Main taan, koi khayal. I am just a ‘thought’)
What reminds you of your travels? Sights? Sounds? Memories? Church-bells? Perfume smells? Share them in the comments here :)
‘Halva??’ remarked my friend, wondering if it referred to the same thing as the one he was used to eating in India. I answered in affirmative. This would be any food lover’s eureka moment. I had mine when I travelled to Turkey. And ever since, I have been enamoured of the idea of how sweets have travelled across kingdoms and civilizations over centuries. Like this instance. This wasn’t India. This was, however, a moment when three Indians were sitting at a Persian restaurant in Dubai and wondering how ‘halva‘ made it to this menu.
As I sit down to finally share the ‘sweet’ moments of my Middle east trip, I take a second to wonder what makes sweets so special? What is it that makes the Cadbury advertisement in India say ‘Kuch Meetha Ho Jaye‘ (‘Lets have something sweet’) before an auspicious occasion? Why is it that festivals, across peoples, regions, religions, whether they be Christmas, Eid, Diwali or even the Chinese Mooncake festival, are marked by the preparation and consumption of sweets? Why is it that a humanity which subsists itself on salt (salary, the word is understood to have come from ‘salt money’), finds the expression of its utmost happiness in sugar? How is it that sweets such as Halua/Halwa/Helwa, Zlabia/Zlebia/Jalebi and Baklava/Paklava have made their way across nations, each nation adding its own identity to the sweet, a modicum of saffron added here, a bit of pistachios sprinkled there, sometimes just a nuance added to the preparation while sometimes altering the sweet altogether? Among all this, what does prevail, is the inherent sweetness, cutting across barriers of societies, in some ways akin to the goodness of people, which has kept civilizations in co-existence over millennia. No wonder, sweets end up representing the good.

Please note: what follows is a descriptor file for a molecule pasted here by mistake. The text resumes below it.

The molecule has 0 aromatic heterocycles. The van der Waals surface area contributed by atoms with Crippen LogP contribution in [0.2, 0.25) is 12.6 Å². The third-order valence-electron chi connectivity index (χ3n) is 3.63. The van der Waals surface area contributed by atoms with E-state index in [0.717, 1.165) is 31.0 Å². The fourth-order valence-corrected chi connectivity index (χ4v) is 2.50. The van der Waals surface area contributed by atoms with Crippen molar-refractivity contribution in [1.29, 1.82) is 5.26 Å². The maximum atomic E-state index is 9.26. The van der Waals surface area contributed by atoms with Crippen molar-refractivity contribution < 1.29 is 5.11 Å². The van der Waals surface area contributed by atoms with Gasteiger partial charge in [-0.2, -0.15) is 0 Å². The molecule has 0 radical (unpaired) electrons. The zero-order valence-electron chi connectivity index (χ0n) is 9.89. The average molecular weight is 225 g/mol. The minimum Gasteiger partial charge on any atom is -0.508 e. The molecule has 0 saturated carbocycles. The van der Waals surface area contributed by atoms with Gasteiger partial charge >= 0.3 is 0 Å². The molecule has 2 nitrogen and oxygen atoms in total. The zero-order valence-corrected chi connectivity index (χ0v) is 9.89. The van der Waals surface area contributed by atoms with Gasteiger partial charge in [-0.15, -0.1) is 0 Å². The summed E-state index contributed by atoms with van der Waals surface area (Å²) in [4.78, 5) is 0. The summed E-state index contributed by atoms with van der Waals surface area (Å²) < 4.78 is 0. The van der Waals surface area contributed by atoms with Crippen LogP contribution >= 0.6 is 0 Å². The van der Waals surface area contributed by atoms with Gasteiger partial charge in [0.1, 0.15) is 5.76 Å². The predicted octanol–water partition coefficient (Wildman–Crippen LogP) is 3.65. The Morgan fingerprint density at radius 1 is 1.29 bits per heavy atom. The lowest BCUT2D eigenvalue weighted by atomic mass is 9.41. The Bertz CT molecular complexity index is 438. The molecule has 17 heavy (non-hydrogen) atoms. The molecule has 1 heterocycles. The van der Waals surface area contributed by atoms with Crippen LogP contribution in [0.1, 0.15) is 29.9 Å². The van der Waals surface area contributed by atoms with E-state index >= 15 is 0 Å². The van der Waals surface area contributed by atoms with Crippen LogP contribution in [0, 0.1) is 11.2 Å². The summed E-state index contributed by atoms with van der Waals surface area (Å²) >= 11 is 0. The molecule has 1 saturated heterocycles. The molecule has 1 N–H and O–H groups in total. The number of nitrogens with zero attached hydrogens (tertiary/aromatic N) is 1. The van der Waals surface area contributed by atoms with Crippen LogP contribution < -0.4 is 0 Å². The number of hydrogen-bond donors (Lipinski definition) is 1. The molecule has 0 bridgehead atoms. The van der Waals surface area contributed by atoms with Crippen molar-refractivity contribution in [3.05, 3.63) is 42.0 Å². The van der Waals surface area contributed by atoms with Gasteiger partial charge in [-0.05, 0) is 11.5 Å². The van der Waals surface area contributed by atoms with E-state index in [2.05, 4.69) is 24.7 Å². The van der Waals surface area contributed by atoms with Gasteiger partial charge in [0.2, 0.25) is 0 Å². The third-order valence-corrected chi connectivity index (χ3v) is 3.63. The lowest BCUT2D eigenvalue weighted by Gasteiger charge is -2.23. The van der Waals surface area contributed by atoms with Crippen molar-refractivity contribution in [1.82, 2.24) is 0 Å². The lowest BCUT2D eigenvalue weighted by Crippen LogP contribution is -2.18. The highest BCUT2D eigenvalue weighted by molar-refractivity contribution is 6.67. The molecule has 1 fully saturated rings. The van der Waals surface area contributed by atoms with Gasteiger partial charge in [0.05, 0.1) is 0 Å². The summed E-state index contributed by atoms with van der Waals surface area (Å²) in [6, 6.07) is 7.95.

As I continued to explore the rich associations of these foods tendered sweet by human interactions over ages, my travels took me to the middle east. Here I just share a glimpse of some of those wonderful sweets that made me admire the food culture of Dubai & the middle east in general. If you like sweets, there’s little doubt that you’ll like what you see next. If you don’t, I hope the pictures that follow help you reconsider :)
This I believe, is similar to (or exactly same as) what the Greeks call Loukumades. This was being prepared at a desert excursion we went to. The very first bite of these delectably honeyed fried dough balls is enough to ensure you do not stop at the first one. Very frankly, I cannot remember the count of how many I ate.
A cake made with what we call reva or semolina. Made soft & gooey with the addition of syrups, it’s a must taste on a middle east trip. And if the usual one is too sweet for you, try the ones with date fillings or the ones with coconut sprinklings.
For me, this is the king of all sweets middle eastern. It’s crunchy, it’s full of nuts and yet it’s soft. One of those sweets, which’ll simply melt in your mouth as soon as you eat them. Do NOT eat the local ones you may find in your cities. Come to a middle eastern town to enjoy the fresh ones prepared every day. They come in varieties Syrian, Lebanese, Turkish, Greek, Iranian and with fillings of all the nuts you can imagine, pistachio, almonds, walnuts. Diamond shaped, square cut, rectangular, rolled over, round, you’ll have your hands full if you like baklava.
And some more…
A sweet start to the day
I know one can’t really call them sweets, in the strict sense of the word. But they are worth craving for. The pancakes with Maple Syrup at the Arabian Tea House Cafe in the Bastakiya quarter (which otherwise also, if a wonderful place to visit) are a vegetarian’s delight. Yes, they are eggless and don’t seem to go wrong anywhere.
And finally, a bit of these as well..
The Cheesecake Factory in the Dubai mall is a dessert lover’s paradise. They willingly let you have a look at their menu, which goes on and on with descriptions of the most sinful desserts. Wonder if anybody has ever been able to resist having these desserts..
The Oreo Cookie Cheesecake topped with Oreo cookie mousse and chocolate icing. Descriptions and views such as these fill your senses at the Cheesecake Factory :)
Suggested Eating : All the above and the Kunafa, Mammoul, Ummali that I could not have :)
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Have you too been to the Middle East? Did you too like any of these or other foods? Is there a history associated with any of them?